[Oxidation Plan] Choosing a target Rust version and edition

Gregory Szorc gregory.szorc at gmail.com
Mon Jul 1 23:47:52 EDT 2019

On Mon, Jul 1, 2019 at 1:56 AM Raphaël Gomès <raphael.gomes at octobus.net>

> As more and more Rust makes its way into the Mercurial code base, the
> question of picking a minimum required version of Rust becomes more and
> more urgent. On the one hand, staying too up to date means breaking the
> install for some of our users, and staying too far behind means creating
> a technical debt that only gets worse over time.
> Many interesting changes have happened in Rust since the Oxidation Plan
> was introduced, like the 2018 edition and procedural macros:
>      - Opting in to the 2018 edition would be a clear benefit in terms
> of future proofing, new (nice to have) syntactical sugar
> notwithstanding. It also has a new non-lexical, non-AST based borrow
> checker that has fewer bugs(!) and allows us to write correct code that
> in some cases would have been rejected by the old one.
>      - Procedural macros would allow us to use the PyO3 crate which
> maintainers have expressed the clear goal of compiling on stable, which
> would help in code maintainability compared to rust-cpython.
> These are the two major features I can think of that would be clearly
> beneficial and that I think should matter in determining the target Rust
> version. This means that the absolute oldest rustc version should be
> 1.31.1, however picking the more recent 1.34.2 would be preferable as it
> is of course newer, but still packaged in Debian.
> I can volunteer to write the patch that will port the current 2015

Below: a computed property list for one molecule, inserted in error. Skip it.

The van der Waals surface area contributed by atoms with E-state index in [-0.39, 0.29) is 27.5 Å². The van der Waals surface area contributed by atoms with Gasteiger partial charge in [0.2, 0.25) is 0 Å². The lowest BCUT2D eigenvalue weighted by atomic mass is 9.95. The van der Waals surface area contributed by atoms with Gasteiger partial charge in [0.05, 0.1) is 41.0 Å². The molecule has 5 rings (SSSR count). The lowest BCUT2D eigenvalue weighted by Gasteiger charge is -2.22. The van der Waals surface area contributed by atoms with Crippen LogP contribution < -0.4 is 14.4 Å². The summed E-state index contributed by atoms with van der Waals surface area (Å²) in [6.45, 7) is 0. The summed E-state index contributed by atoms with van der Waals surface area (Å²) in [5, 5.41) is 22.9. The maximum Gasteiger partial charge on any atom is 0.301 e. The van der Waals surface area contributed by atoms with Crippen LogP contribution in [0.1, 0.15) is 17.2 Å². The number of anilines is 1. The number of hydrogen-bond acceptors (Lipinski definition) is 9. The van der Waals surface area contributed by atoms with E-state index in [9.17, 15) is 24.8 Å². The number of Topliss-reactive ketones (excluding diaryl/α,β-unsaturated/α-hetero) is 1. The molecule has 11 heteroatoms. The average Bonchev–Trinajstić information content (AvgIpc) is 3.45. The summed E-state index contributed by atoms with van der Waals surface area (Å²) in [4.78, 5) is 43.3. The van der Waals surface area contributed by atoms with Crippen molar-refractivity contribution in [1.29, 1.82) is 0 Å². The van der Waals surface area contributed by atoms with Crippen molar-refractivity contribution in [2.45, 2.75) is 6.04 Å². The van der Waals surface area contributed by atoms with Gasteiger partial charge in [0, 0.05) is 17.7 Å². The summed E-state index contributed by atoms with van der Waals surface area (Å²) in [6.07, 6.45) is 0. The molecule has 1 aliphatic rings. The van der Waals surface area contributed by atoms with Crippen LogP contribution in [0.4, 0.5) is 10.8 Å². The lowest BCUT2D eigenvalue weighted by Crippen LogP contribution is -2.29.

> edition code to 2018 and pin down the Rust version. I've talked to
> gracinet, who is currently the only other contributor writing major Rust
> patches, and he would be fine (could I say thrilled?) with adapting his
> newer code to the 2018 edition after said patch lands.

I think targeting >=1.31 makes sense in order to get the 2018 edition. I
fully support requiring the 2018 edition.

There are some compelling enhancements in >=1.32 that would be nice to use.
But I don't feel as strongly about requiring their usage. In targeting
something that is less than the minimal version for the 2018 edition, we do
undermine the Rust edition philosophy a bit. But as Yuya said, Rust support
is still not stable, so there is some room to more aggressively adopt Rust

I agree with Yuya that targeting whatever Debian is packaging is a good
move, as Debian packages tend to impacts a large portion of the Linux user

I would absolutely love to move to PyO3. But until they stop requiring
Nightly, I'm opposed to the change. Until then, I guess we'll have to deal
with Rust code that looks like Python C code for the time being. All the
more incentive to minimize the amount of Rust code in the Python/C interop
layer and focus on writing as much functionality in "pure" Rust as possible.
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